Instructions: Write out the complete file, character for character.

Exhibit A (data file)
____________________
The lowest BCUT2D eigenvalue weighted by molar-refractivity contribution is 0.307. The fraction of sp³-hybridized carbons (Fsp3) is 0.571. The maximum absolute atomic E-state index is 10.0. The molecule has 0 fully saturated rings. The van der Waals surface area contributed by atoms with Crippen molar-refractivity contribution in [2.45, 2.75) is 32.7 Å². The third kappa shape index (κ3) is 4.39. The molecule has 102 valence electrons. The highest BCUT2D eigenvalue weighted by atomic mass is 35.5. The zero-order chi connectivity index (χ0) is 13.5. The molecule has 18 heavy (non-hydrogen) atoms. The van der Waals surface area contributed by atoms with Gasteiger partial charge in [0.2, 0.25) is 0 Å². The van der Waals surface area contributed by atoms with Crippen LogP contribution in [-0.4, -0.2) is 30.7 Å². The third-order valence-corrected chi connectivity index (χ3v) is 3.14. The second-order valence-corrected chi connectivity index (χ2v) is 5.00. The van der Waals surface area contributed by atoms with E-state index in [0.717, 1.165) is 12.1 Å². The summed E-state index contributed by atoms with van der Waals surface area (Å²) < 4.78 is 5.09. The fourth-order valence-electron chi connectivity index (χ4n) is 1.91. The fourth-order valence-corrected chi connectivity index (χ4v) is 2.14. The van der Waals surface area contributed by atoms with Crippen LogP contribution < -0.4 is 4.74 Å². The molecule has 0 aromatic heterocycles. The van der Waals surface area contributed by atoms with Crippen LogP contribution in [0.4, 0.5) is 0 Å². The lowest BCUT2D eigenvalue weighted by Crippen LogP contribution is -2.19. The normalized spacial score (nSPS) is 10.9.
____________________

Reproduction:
The lowest BCUT2D eigenvalue weighted by molar-refractivity contribution is 0.307. The fraction of sp³-hybridized carbons (Fsp3) is 0.571. The maximum absolute atomic E-state index is 10.0. The molecule has 0 fully saturated rings. The van der Waals surface area contributed by atoms with Crippen molar-refractivity contribution in [2.45, 2.75) is 32.7 Å². The third kappa shape index (κ3) is 4.39. The molecule has 102 valence electrons. The highest BCUT2D eigenvalue weighted by atomic mass is 35.5. The zero-order chi connectivity index (χ0) is 13.5. The molecule has 18 heavy (non-hydrogen) atoms. The van der Waals surface area contributed by atoms with Gasteiger partial charge in [0.2, 0.25) is 0 Å². The van der Waals surface area contributed by atoms with Crippen LogP contribution in [-0.4, -0.2) is 30.7 Å². The third-order valence-corrected chi connectivity index (χ3v) is 3.14. The second-order valence-corrected chi connectivity index (χ2v) is 5.00. The van der Waals surface area contributed by atoms with E-state index in [0.717, 1.165) is 12.1 Å². The summed E-state index contributed by atoms with van der Waals surface area (Å²) < 4.78 is 5.09. The fourth-order valence-electron chi connectivity index (χ4n) is 1.91. The fourth-order valence-corrected chi connectivity index (χ4v) is 2.14. The van der Waals surface area contributed by atoms with Crippen LogP contribution < -0.4 is 4.74 Å². The molecule has 0 aromatic heterocycles. The van der Waals surface area contributed by atoms with Crippen LogP contribution in [0.4, 0.5) is 0 Å². The lowest BCUT2D eigenvalue weighted by Crippen LogP contribution is -2.19. The normalized spacial score (nSPS) is 10.9.